The judgment does not indicate that the facts set out by the community are false. The only issue discussed is whether the author had intended the book as fiction or as historical narrative. Far from claiming it as fiction Murugan had said in his preface that he had studied and documented the Tiruchengode orgies. But when, at the peace meet called by government officials, community leaders asked for the documents, he could show none.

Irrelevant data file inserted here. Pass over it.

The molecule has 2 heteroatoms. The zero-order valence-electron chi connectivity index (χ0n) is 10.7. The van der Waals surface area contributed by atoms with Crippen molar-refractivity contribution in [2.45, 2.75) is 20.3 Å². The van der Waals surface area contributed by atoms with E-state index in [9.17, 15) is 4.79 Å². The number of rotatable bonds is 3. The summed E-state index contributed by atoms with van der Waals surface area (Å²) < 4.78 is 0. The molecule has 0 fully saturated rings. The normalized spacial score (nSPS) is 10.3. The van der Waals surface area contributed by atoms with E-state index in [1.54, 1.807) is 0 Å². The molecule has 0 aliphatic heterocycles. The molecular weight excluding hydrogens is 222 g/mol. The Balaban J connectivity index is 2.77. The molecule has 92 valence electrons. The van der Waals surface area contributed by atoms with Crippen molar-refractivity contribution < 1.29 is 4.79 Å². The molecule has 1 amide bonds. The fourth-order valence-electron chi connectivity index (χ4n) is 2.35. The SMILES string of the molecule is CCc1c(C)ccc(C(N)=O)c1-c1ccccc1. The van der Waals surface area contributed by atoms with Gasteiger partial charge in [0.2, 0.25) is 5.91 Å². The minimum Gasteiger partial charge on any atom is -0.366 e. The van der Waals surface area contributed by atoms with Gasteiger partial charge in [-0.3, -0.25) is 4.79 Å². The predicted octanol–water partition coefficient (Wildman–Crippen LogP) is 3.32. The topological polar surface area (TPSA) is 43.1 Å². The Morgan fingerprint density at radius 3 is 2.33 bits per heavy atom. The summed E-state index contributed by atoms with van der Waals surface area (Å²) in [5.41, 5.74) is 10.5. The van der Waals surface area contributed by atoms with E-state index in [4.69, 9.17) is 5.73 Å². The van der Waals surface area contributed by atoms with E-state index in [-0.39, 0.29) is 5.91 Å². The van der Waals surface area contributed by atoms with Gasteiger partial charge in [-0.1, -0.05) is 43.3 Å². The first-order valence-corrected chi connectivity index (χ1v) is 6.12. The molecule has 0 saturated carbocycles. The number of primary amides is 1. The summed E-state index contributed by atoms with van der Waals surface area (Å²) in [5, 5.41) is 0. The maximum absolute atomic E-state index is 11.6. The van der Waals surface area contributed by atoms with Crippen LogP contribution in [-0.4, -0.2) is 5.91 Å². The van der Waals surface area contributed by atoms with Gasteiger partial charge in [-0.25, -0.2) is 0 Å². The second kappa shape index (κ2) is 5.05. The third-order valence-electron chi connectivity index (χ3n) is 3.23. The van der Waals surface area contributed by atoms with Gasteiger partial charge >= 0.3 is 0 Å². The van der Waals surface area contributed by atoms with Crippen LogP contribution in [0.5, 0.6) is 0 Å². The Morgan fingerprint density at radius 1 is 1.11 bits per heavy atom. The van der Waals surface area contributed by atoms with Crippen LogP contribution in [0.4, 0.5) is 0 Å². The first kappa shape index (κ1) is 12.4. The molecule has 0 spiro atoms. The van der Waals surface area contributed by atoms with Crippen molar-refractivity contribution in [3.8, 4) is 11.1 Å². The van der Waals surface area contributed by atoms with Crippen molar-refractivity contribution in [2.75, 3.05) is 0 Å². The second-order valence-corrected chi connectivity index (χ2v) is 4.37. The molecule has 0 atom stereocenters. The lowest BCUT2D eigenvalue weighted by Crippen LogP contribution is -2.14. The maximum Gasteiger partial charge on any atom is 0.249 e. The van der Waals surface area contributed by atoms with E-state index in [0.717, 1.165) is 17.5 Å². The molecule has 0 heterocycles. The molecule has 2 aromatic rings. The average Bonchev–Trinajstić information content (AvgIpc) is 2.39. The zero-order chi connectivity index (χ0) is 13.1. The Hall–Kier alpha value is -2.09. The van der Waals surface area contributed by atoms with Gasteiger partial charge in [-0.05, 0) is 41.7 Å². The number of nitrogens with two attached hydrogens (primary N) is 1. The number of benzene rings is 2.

Despite the author himself asserting to the contrary [even though he withdrew his claim later], the book has been accepted as fiction in the judgment. Constitutional freedom of expression is not unlimited. Hurting facts maybe permitted. But hurting fiction should not be easily allowed. The law is clear that expressions should not offend decency or morality nor defame anyone or incite violence. Can women of a community be trivialised as amoral like Murugan has done to assert one’s constitutional right? Do such undignified remarks about women, whose dignity is paramount in any civilised society, promote freedom?

Self-exculpatory